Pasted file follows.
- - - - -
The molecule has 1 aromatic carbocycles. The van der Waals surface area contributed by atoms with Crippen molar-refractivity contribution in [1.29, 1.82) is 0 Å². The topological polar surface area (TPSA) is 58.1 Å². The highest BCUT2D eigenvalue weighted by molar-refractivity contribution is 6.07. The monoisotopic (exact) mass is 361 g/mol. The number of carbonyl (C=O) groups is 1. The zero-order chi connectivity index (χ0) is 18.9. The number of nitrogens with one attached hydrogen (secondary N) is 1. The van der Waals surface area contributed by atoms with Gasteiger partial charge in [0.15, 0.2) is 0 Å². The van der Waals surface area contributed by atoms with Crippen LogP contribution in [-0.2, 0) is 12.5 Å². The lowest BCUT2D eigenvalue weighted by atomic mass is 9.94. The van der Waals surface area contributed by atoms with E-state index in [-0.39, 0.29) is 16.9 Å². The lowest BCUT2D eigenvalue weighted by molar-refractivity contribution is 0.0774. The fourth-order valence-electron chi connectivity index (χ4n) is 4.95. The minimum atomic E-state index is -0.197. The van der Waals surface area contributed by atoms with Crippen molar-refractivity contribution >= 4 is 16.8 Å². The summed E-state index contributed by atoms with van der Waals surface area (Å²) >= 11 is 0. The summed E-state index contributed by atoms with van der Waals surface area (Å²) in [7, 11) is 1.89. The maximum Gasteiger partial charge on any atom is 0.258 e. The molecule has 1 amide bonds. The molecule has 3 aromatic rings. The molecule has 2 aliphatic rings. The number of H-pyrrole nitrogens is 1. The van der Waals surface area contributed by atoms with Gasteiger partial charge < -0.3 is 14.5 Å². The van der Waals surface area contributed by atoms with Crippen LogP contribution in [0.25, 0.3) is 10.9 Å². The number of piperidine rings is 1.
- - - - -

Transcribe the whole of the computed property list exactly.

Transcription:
The molecule has 1 aromatic carbocycles. The van der Waals surface area contributed by atoms with Crippen molar-refractivity contribution in [1.29, 1.82) is 0 Å². The topological polar surface area (TPSA) is 58.1 Å². The highest BCUT2D eigenvalue weighted by molar-refractivity contribution is 6.07. The monoisotopic (exact) mass is 361 g/mol. The number of carbonyl (C=O) groups is 1. The zero-order chi connectivity index (χ0) is 18.9. The number of nitrogens with one attached hydrogen (secondary N) is 1. The van der Waals surface area contributed by atoms with Gasteiger partial charge in [0.15, 0.2) is 0 Å². The van der Waals surface area contributed by atoms with Crippen LogP contribution in [-0.2, 0) is 12.5 Å². The lowest BCUT2D eigenvalue weighted by atomic mass is 9.94. The van der Waals surface area contributed by atoms with E-state index in [-0.39, 0.29) is 16.9 Å². The lowest BCUT2D eigenvalue weighted by molar-refractivity contribution is 0.0774. The fourth-order valence-electron chi connectivity index (χ4n) is 4.95. The minimum atomic E-state index is -0.197. The van der Waals surface area contributed by atoms with Crippen molar-refractivity contribution >= 4 is 16.8 Å². The summed E-state index contributed by atoms with van der Waals surface area (Å²) >= 11 is 0. The summed E-state index contributed by atoms with van der Waals surface area (Å²) in [7, 11) is 1.89. The maximum Gasteiger partial charge on any atom is 0.258 e. The molecule has 1 amide bonds. The molecule has 3 aromatic rings. The molecule has 2 aliphatic rings. The number of H-pyrrole nitrogens is 1. The van der Waals surface area contributed by atoms with Gasteiger partial charge < -0.3 is 14.5 Å². The van der Waals surface area contributed by atoms with Crippen LogP contribution in [0.25, 0.3) is 10.9 Å². The number of piperidine rings is 1.